India’s ‘pockets of poverty’ require a geographical focus that the government’s pan-India approach cannot always support to the required level. Government can be expected to look at policy, at education, healthcare, basic security. However, when it comes to innovation, livelihood development, developing a more market-based approach to poverty etc. and when programmes require a geographic and culturally unique focus, the risk-taking ability, particularly of private philanthropy but also of international aid, has a very important role to play. And if there isn’t a vibrant, funded civil society in India then who will keep the government accountable?

I suppose what I am calling for is a strategic approach to philanthropy.  Not necessarily more funding but better funding. Here is an example of what I mean. The organization SNEHA, which Dasra works with in the Dharavi slums of Mumbai, is making dramatic inroads into child and maternal health issues, and specifically malnutrition – a hidden disease that costs the Indian economy millions of dollars each year in loss of productivity and costs the lives of about 3,000 children each day. The Indian government sees itself as a service provider, a supplier, and there are a number of schemes run by the authorities that slum dwellers can access to tackle malnutrition. However, the government cannot create the demand for their services, and cannot change behaviour in communities to encourage people to avail of these life-changing programmes and services. That is where the non-profit steps in and where philanthropists’ funding plays a crucial role.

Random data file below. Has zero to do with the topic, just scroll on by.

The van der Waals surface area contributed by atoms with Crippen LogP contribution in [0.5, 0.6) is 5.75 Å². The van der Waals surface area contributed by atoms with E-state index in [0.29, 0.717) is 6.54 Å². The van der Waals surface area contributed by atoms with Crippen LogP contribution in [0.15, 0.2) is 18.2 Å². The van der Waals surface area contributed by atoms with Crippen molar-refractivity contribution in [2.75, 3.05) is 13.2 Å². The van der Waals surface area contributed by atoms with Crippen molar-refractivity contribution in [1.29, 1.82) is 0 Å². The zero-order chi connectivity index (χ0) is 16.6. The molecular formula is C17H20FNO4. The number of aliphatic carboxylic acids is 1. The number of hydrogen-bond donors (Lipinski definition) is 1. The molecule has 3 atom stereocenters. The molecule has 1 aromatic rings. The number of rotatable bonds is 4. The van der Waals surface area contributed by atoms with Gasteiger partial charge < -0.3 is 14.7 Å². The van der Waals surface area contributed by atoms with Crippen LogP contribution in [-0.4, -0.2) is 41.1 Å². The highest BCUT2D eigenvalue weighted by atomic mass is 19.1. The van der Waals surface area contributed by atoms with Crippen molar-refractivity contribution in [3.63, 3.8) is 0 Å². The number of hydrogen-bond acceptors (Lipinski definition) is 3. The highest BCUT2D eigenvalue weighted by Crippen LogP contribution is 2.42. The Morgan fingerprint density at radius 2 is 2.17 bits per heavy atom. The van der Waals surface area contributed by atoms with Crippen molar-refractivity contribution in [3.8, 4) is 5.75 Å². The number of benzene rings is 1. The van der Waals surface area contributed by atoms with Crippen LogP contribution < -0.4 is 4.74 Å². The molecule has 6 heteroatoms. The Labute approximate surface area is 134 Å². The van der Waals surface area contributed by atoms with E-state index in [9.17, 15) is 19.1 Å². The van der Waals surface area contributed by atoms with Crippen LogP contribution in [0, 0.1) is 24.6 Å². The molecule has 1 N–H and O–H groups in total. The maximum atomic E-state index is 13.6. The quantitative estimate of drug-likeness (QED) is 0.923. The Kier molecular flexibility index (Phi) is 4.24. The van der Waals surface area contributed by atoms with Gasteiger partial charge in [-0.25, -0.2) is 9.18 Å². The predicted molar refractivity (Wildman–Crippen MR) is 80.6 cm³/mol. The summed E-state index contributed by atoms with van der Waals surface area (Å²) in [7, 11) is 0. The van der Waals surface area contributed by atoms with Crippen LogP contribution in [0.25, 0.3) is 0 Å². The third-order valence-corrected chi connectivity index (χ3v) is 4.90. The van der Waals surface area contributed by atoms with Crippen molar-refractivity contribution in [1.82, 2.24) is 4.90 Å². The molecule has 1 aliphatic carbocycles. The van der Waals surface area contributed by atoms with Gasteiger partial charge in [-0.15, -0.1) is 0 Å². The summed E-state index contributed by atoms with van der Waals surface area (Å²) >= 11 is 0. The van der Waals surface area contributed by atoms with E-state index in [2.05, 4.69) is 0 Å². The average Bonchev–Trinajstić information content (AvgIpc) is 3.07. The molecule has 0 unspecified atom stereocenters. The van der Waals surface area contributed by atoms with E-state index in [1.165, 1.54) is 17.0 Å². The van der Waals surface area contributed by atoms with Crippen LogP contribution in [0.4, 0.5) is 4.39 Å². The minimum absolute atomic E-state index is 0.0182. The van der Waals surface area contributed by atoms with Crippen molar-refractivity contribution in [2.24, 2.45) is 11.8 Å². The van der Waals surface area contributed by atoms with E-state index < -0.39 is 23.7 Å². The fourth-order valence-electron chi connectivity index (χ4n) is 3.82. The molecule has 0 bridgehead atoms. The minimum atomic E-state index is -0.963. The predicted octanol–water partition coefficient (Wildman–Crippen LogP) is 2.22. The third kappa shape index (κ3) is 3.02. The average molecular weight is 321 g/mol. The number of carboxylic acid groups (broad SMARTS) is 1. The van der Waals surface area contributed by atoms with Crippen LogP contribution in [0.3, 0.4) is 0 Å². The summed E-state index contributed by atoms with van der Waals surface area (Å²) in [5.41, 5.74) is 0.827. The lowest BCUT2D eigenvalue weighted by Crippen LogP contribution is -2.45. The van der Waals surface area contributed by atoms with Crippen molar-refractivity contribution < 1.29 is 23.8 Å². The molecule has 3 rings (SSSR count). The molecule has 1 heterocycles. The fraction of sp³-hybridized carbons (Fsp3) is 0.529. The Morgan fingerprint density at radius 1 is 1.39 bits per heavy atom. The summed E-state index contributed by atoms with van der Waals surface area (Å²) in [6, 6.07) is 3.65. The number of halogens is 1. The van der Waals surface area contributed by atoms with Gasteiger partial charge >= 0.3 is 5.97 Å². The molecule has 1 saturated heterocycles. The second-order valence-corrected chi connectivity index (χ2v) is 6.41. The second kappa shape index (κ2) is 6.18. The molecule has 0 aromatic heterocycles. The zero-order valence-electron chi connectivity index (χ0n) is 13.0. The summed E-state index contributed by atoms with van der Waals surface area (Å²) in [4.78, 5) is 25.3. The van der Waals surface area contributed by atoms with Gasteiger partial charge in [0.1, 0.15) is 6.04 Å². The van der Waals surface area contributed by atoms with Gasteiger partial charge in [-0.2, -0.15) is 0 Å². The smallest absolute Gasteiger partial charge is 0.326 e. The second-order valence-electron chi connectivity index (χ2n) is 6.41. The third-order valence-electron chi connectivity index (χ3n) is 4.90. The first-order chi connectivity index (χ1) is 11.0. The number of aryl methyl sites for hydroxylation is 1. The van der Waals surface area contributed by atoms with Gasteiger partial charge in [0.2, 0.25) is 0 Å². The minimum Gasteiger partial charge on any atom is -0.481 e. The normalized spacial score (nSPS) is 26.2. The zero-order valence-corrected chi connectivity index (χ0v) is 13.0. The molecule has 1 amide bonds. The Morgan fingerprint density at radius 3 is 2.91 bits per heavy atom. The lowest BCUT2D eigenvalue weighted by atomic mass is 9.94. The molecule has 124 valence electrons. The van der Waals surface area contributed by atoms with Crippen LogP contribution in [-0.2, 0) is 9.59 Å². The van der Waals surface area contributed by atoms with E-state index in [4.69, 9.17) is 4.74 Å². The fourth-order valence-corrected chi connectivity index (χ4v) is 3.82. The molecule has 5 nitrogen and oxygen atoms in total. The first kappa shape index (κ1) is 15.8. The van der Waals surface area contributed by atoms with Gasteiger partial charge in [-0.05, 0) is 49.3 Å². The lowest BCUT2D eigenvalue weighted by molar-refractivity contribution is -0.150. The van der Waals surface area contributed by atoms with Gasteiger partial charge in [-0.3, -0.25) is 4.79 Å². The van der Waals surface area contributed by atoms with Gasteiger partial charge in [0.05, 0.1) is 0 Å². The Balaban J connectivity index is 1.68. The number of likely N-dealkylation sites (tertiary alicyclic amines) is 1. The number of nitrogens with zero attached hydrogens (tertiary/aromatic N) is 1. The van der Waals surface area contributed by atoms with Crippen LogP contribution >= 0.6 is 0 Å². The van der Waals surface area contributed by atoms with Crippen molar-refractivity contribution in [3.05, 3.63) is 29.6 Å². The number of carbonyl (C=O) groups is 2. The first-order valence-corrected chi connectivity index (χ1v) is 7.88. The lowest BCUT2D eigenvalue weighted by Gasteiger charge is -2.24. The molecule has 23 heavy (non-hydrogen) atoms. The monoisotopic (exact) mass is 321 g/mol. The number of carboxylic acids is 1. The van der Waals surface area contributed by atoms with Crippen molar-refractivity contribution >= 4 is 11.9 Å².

SNEHA creates a model that works deep in communities to influence help-seeking behaviour and train community link workers to ensure vital nutritional and antenatal support is sought and delivered.  The government could not work at this level and does not know communities well enough to work out how to create demand. But a philanthropist’s funding can take the model that SNEHA has developed to scale and ensure that the government’s funding for services is spent effectively. SNEHA is not alone in this and others − such as MAMTA, BPNI, Mobile Creches – have programmes that desperately require our funding, but are working through highly efficient and effective programmes to scale alongside government.

This weekend Dasra has brought together 10 donors, the majority from India, but one or two overseas, to choose one of the above non-profits to support to the tune of c. £400,000 over three years as part of Dasra’s second giving circle. A great example of an approach that is fostering collaboration between local and international philanthropists and ensuring funding is strategically allocated to programs that work with government.

I will remain a staunch advocate of funding to India – I’ll probably make myself unpopular with friends shocked by the riots here, blaming the cuts and calling for more of a budgetary focus ‘at home’. But I will continue to promote strategic funding to India, in the knowledge that philanthropy in India is on the rise, and that improve non-profits and social businesses are able to access assistance to improve efficacy and work towards more equitable growth in India.

Alison Adnitt is director of investor relations at Dasra

Tagged in: India International aid UK philanthropy